Opiods discussion 1
Arthur is a forty-year-old white male who has been married for 16 years and is the father of three children. He lives in his own home in a middle-class suburb; he has lived in the same house for 12 years. He has been steadily employed as a union carpenter with the same construction firm for five years. During the last 10 years, Arthur has used heroin on weekends, occasionally injecting during the week; but during the previous five years, mid-week use has not occurred.
Bob is a twenty-six-year-old white male who lives alone; he is a college graduate with a degree in psychology. Following separation from his wife and child three years ago, he has worked sporadically in part-time jobs. Dealing drugs has become his major source of income. He has used heroin at least three to four times per week since beginning use 30 months previously, and has had many periods of daily use lasting for as long as two weeks.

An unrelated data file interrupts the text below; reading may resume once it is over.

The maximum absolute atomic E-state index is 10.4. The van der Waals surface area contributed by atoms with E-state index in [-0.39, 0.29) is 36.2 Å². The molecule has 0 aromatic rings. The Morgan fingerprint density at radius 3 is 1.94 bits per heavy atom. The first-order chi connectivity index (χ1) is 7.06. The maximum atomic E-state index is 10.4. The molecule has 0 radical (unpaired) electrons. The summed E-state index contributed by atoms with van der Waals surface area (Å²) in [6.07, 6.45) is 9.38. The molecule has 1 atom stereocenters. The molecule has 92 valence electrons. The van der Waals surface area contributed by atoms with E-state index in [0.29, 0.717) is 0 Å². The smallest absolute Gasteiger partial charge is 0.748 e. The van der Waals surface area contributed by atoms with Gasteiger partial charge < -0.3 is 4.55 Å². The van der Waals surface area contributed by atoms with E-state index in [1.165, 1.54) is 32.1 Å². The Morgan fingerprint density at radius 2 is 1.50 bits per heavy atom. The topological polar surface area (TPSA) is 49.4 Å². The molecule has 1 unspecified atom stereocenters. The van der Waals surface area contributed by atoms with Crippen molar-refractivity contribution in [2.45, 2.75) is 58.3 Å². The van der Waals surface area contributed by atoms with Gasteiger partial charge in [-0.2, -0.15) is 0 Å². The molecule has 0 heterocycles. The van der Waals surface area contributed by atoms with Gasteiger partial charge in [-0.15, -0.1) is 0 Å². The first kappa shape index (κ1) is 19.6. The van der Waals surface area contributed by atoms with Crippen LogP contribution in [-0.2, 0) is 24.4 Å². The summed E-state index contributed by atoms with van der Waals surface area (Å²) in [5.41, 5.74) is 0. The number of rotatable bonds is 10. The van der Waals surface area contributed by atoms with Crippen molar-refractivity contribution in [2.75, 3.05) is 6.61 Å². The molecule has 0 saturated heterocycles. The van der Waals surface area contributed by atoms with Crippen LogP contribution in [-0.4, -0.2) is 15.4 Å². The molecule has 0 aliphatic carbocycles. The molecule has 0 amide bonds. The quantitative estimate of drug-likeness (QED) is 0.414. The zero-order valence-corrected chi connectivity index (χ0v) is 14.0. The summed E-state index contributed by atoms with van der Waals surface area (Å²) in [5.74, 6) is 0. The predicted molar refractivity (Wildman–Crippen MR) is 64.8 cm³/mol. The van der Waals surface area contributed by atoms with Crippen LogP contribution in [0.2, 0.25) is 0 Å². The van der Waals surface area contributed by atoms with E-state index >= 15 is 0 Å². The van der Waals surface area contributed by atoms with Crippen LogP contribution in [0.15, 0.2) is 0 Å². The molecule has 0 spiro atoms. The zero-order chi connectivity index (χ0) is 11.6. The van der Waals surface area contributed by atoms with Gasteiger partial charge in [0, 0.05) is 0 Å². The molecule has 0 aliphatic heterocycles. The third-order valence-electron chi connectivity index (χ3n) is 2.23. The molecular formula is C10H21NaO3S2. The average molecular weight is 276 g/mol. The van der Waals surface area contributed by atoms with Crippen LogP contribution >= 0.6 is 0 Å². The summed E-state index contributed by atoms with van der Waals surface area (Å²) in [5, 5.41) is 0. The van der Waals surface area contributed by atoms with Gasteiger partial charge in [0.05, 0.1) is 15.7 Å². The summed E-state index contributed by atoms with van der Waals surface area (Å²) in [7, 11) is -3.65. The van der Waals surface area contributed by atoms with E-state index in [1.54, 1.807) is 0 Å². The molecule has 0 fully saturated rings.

From a clinical perspective, how do you respond to each of these individuals? Does the differential frequency of use impact the neurobiological underpinnings of addiction? What are your recommendations for treatment?